Many Busselton residents and visitors may have passed by the sundial in a garden on the corner of Queen Street and Marine Terrace with barely a glance.
This sundial has a chequered history back to Busselton's early pioneer days, as researched and recorded on February 7, 1977 by then 79 years old the late Arthur Breeden for his Sussex Masonic Lodge archives.
Mr Breeden's original hand written notes after being tucked away for the last 43 years recalls Bob Forsythe, as mentioned, being a local boat-builder and Busselton Sea Scouts leader and perhaps the founder.
The old sundial standing on the southeast corner of Signal Park at the intersection of Queen Street and Marine Terrace, Busselton is believed to have been the property of Lieutenant Colonel Molloy and was first erected around 1853 at the old Police Station and Court House grounds near a limestone plinth (now removed) just south across the road from where it now stands. This plinth carried the rain gauge from which Busselton's early rainfall records are kept.
One story, probably founded on fact, was that when the late Richard Gale purchased the Molloy property Fairlawn, the sundial was removed from the old Police Station grounds and later re-erected at Mr Gale's new home at the northern end of West Street (now known as The Nurses Quarters). Mr Gale retired here after purchasing the property from Mr Charles Fox Roberts circa 1915.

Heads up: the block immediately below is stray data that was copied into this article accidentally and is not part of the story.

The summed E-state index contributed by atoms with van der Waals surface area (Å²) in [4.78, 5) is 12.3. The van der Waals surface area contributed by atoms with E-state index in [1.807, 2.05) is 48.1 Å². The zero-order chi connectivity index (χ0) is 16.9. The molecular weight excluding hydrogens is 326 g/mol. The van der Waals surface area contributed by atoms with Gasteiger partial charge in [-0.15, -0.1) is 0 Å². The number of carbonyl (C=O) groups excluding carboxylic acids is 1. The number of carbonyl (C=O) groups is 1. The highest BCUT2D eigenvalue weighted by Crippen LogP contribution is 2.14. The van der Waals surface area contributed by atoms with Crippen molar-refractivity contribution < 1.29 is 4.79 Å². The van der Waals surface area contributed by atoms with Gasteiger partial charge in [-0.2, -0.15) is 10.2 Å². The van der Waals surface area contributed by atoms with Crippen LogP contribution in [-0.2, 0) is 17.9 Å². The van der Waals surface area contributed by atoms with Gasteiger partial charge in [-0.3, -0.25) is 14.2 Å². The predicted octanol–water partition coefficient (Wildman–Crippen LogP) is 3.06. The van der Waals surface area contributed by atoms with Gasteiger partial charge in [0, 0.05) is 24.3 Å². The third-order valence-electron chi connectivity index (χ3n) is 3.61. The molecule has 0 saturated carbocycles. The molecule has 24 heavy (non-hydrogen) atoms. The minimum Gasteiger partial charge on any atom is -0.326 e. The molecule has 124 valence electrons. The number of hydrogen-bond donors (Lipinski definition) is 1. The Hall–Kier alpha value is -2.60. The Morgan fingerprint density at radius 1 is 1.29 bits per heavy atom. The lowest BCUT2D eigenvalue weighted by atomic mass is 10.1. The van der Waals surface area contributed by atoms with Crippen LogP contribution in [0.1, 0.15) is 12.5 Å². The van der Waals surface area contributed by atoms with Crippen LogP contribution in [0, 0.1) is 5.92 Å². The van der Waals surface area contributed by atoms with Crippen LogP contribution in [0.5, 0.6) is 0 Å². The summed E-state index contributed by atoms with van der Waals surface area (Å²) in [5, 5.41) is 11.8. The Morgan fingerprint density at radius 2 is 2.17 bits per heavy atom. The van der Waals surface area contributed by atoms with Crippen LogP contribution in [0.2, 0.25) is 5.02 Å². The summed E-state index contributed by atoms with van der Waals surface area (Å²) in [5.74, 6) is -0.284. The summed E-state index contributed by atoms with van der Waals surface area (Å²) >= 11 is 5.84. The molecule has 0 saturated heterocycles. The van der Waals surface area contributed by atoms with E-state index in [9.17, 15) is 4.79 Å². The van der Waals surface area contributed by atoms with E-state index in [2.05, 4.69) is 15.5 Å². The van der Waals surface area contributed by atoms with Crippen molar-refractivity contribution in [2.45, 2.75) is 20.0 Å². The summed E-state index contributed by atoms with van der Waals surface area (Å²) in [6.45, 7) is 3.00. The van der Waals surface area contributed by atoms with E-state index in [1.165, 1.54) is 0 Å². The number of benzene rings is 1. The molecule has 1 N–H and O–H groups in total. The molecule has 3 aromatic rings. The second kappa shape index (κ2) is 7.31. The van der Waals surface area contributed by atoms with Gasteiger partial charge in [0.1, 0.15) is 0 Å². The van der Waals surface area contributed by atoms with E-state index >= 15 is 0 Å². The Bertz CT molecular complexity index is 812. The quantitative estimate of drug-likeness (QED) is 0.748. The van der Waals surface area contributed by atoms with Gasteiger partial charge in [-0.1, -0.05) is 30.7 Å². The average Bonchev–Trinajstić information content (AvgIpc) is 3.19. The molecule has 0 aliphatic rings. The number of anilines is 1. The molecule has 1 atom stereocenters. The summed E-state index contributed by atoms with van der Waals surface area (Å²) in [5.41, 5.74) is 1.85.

Sometime later, the sundial disappeared from the Gale residence and many years later was found in the beach scrub, west of the old Geographe House at the north end of West Street (now demolished) and is believed to have been held in custody by our late Wor. Bro. Bob Forsythe.
For the 1929 WA Centenary Celebration, Sussex Lodge, as their contribution had the sundial re-erected on its present site. The cairn or plinth was built by the late John Henry Atkinson, a stonemason. A time capsule was placed inside.
Wor. Bro. Forsythe fixed and set the dial on a true bearing and the whole was ceremonially unveiled at a simple ceremony in the presence of members of the Masonic Lodge.
The sundial standing today 48 years after its 1929 re-erection is just as true to time keeping as it was when in the early days, it was the only local instrument to record exact time.
If anyone knows the contents of the 1929 time capsule or has knowledge of the plinth and what stands within today's garden please email email@example.com.